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Amazing Animals Of The World

Updated on September 14, 2017

Lady Amherst's Pheasant

The stunning Lady Amherst's pheasant was named after Sarah Countess Amherst, wife of Sir William Pitt Amherst, Governor of Bengal in 1828. It was Sir William who first documented the bird in Southwestern China and northern Burma.

The pheasants feed on the ground on different grains, leaves and invertebrates and sleep in trees at night. They are able to take flight but prefer running. They are commonly kept as yard birds or pets like chickens.


Babirusas are pig like animals from the Indonesian islands of Sulawesi, that grow anywhere from 3 to 4 ft long and weigh up to 220 lbs.

They have two pairs of tusks, both the upper and lower canines, that curve towards their face. These tusks can grow up to 12 inches in length and are loose at the base and brittle. The upper tusks can sometimes grow through their muzzle to the point they pierce their skull as they age.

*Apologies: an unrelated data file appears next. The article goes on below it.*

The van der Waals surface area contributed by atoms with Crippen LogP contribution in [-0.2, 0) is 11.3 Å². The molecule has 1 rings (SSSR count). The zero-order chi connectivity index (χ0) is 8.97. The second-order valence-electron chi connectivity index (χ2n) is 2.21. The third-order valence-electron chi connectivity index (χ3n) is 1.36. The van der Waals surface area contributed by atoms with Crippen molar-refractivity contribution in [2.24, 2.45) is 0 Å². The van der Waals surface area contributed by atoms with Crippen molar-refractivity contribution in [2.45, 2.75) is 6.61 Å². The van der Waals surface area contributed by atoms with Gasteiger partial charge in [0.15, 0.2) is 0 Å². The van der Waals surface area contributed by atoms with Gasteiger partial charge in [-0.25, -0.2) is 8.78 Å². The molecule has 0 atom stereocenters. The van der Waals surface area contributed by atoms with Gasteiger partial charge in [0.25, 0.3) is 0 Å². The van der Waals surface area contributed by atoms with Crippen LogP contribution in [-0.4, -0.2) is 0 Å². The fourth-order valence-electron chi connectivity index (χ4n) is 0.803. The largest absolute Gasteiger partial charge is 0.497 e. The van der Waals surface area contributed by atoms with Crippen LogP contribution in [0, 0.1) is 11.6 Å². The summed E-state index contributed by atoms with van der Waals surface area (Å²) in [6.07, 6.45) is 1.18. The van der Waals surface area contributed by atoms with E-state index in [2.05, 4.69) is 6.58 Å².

Babirusas mainly feed on fruit, but they also eat grasses, leaves and carrion. They have an excellent sense of smell and hearing, and are fast runners and swimmers!

Patagonian Mara

The Patagonian mara is the fourth largest rodent and belongs to the mara genus (Dolichotis). They are found in areas of Argentina with lots of shrub cover, however they also inhabit dusty and barren lands in the Monte Desert biome as well.

A Patagonian mara only has one mate, but will breed in warrens (burrow) that are shared by several other pairs. They weigh 18 to 30lbs and are mostly diurnal (active during the day, sleeps at night). 46% of its daily activities involve feeding. They are herbivorous animals that feed primarily on green vegetation and fruit.

Keesingia gigas at right
Keesingia gigas at right | Source

Keesingia Gigas

Discovered by John John Keesing, a marine biologist who captured one of the jellyfish in 2013.

First found off the northwestern coast of Australia near Shark Bay, this newer member of Irukandji jellyfish is abnormally large, being the size of an average human arm. This is now one of 16 species that are known to cause Irukandji syndrome, a severe reaction to the sting of a member of the Irukandji species.